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Improved predictions of drug efficacy

20th June 2018


Samuel Altun, Patrik Forssén & Ian A Nicholls report on cell-based heterogeneous interaction analysis

The continuous development of new experimental technologies and growth in computational power together enable new possibilities in drug discovery and development. Experimental assays can now be designed to better mimic in vivo conditions while still maintaining high experimental resolution. Consequently, more information can be obtained both from the actual experiments and from the analysis of the experimental data.

In this paper we discuss the potential for improved prediction of drug efficacy based on a combination of label-free in flow cell-based assays and heterogeneous computer interaction analysis. To elucidate the potential of this approach, we will compare the interaction profile of a typical homogenous biochemical one-to-one interaction with that of a more complex interaction observed in a cell-based experiment. For this, we have chosen to study Parathyroid Hormone (PTH) interaction with immobilised Parathyroid Hormone Receptor (PTH1R) and Trastuzumab’s interaction with HER2-expressing SKBR3 cells.

For experiments, the label-free Attana Cell 200 Quartz Crystal Microbalance (QCM) biosensor (Fig. 1) was used, which can monitor the interaction of an analyte with cells or molecules immobilised on the biosensor surface as described in several publications. These results were then analysed with a newly developed computer software5,6 based on Adaptive Interaction Distribution Algorithm (AIDA).

In the use of the AIDA strategy presented here, the interaction dissociation rate is first calculated to reveal if there are any heterogeneous interactions. This is calculated because the dissociation rate is independent of the analyte concentration and hence has one fewer degrees of freedom and thereby is most suitable to start the analysis with. Thereafter, the AIDA is used to obtain the number of interactions for each analyte concentration. This information is then used to estimate the interaction rate constants by fitting to the measured sensorgrams one at a time. Finally, all estimated rate constants are plotted and clustered, where each cluster represents a mode of complex formation.

In the first experiment, the representative homogeneous PTH-PTH1R system was used. PTH1R is immobilised on the sensor chip and PTH is flowed over at increasing concentrations. In Fig .2A, the traditional biosensor sensorgrams are displayed showing the association and dissociation phase for the different concentrations. In Fig. 2B, the logarithm of the dissociation signal is plotted against the dissociation time of PTH from the surface, giving as expected an almost linear graph. In Fig. 2C, the logarithm of the association rate for all the concentration against the logarithm of the dissociation rate for the different concentrations is plotted. In this case, all concentrations superimpose in one position in the graph, indicating a homogenous interaction.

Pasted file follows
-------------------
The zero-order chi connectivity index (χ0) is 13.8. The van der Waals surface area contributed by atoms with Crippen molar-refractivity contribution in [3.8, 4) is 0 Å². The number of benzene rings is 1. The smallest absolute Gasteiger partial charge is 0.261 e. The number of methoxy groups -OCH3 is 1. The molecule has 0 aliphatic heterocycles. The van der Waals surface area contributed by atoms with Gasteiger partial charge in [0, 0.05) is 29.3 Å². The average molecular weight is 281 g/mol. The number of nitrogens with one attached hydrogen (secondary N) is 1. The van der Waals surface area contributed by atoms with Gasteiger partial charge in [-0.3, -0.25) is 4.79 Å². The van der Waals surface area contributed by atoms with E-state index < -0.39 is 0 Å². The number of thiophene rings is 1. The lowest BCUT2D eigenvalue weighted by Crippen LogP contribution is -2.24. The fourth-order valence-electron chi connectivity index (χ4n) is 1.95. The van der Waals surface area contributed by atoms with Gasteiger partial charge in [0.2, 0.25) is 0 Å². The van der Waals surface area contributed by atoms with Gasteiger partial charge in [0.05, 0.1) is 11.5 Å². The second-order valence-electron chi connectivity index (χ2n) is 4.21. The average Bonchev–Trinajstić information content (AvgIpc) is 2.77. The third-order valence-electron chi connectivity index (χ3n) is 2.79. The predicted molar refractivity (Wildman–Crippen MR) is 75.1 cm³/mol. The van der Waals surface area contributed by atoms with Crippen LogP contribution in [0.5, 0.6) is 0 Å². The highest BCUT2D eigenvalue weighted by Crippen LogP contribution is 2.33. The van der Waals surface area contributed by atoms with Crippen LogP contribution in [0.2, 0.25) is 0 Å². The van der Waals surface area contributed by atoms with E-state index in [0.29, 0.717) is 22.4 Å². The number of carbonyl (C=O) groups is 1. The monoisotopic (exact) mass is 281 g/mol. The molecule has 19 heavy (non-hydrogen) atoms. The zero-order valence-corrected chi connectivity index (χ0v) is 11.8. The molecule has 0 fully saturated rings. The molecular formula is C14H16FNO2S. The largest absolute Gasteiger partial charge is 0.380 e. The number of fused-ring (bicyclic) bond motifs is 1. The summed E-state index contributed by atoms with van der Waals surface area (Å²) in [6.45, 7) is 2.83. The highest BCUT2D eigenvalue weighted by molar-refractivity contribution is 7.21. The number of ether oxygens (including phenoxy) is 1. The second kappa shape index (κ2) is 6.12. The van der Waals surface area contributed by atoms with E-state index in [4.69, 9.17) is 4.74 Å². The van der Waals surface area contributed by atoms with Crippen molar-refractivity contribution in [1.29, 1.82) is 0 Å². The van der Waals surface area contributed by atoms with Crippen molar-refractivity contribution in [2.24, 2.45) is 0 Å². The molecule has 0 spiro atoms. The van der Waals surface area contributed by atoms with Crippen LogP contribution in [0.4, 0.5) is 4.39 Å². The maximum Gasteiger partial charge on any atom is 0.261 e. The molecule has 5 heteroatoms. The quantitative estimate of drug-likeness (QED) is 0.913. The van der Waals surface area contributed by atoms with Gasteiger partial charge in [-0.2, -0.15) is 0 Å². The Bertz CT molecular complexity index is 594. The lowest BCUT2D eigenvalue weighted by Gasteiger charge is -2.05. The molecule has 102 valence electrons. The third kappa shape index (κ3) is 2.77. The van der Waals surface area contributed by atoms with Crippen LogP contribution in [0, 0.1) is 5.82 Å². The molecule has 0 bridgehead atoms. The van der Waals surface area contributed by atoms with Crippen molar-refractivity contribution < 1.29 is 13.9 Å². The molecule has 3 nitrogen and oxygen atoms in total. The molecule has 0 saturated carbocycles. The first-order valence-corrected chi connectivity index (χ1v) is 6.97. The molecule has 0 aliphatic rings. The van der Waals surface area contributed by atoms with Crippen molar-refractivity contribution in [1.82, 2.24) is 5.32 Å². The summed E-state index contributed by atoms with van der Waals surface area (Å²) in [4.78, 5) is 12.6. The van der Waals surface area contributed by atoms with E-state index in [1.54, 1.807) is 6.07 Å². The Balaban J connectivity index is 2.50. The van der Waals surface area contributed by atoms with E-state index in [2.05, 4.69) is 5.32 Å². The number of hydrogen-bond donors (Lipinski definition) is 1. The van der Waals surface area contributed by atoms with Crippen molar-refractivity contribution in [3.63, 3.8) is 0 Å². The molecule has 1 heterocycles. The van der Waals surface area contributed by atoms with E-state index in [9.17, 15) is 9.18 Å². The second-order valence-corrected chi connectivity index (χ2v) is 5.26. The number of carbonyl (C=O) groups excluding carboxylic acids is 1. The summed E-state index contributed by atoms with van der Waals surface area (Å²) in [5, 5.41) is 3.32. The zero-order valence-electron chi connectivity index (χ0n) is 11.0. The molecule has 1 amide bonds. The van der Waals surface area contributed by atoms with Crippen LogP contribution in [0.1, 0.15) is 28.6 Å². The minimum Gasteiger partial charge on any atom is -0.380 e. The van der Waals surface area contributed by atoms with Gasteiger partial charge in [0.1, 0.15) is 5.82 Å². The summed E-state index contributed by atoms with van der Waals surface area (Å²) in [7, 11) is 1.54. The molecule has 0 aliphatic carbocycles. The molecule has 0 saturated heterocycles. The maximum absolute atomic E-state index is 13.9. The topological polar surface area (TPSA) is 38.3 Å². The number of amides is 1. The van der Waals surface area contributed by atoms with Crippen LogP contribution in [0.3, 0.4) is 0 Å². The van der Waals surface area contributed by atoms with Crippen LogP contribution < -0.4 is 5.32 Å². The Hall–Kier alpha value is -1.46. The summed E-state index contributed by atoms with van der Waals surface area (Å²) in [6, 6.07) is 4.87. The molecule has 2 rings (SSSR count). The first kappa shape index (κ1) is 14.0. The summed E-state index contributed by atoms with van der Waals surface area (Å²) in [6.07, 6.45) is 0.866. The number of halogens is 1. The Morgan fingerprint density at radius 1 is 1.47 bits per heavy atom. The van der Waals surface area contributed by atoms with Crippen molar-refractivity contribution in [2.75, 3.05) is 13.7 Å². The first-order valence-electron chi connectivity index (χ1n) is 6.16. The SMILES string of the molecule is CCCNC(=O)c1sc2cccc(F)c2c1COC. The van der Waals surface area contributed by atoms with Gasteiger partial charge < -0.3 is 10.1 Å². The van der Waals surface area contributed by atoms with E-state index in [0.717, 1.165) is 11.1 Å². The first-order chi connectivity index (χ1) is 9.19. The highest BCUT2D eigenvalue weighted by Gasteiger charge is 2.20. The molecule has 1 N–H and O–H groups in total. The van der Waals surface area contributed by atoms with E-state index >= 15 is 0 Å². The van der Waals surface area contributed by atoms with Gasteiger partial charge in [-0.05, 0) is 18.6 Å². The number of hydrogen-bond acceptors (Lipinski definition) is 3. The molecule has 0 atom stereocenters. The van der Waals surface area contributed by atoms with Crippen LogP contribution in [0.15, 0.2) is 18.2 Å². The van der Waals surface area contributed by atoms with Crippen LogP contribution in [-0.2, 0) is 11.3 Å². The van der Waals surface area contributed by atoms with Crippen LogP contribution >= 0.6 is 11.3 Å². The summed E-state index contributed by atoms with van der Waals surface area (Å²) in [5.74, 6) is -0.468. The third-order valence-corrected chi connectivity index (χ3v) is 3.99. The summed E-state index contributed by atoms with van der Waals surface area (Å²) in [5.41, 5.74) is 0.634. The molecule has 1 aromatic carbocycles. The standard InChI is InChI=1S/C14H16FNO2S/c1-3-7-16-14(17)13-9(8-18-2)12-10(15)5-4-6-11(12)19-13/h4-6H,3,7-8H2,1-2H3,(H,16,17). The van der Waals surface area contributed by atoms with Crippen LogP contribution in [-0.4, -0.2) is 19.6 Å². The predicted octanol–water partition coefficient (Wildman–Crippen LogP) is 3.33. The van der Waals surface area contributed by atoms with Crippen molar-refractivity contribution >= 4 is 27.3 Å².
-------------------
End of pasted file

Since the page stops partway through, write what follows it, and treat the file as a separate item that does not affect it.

In the second experiment, the interaction of Trastuzumab with HER2 expressing SKBR3 cells was analysed. Fig. 3A depicts the sensorgrams for the different concentrations. In Fig. 3B, analysis of the dissociation rate clearly depicts a deviation from linearity, thus indicating a heterogeneous interaction. The interaction analysis in Fig. 3C reveals that at least two different interaction types are present. On the top left, having the lower dissociation rate, is the interaction with the target3, whereas the other is less distinct, most probably arising from off-target interactions with the cell membrane.

We believe that the examples shown here demonstrate the potential for cell-based interaction analysis using the AIDA approach. Off-target interactions can play an important role for drug efficacy, either through positive or negative influences. Generally, off-target interactions tend to affect the in vivo distribution of the drug, but they can also increase the residence time of the drug on the target cell and thereby improve the interaction. Secondly, this tool can also be used to obtain information on the receptor accessibility.

We believe that understanding the heterogeneity in the association phase due to receptor accessibility may be significant for the concentration-dependent performance of the drug and hence should be considered when designing clinical phase 1 studies. The detailed characterisation improves the possibility to optimise the interaction profile by performing changes to the drug candidate that minimise off-target interactions and optimise target interaction. Compared with well-established one-point measurement technologies such as ELISA and flow cytometry, this heterogeneous interaction analysis will be a valuable complementary tool in selection and optimisation.

This paper is from a recently started project called BIO-QC: Quality Control and Purification for New Biological Drugs (grant number 20170059), co-financed by the Swedish Knowledge Foundation and including participants such as Attana, AstraZeneca and Karlstad and Linnaeus Universities.

Patrick Forssen is from Karlstad University, Ian A Nicholls is with Linnaeus University & Samuel Altun is with Attana





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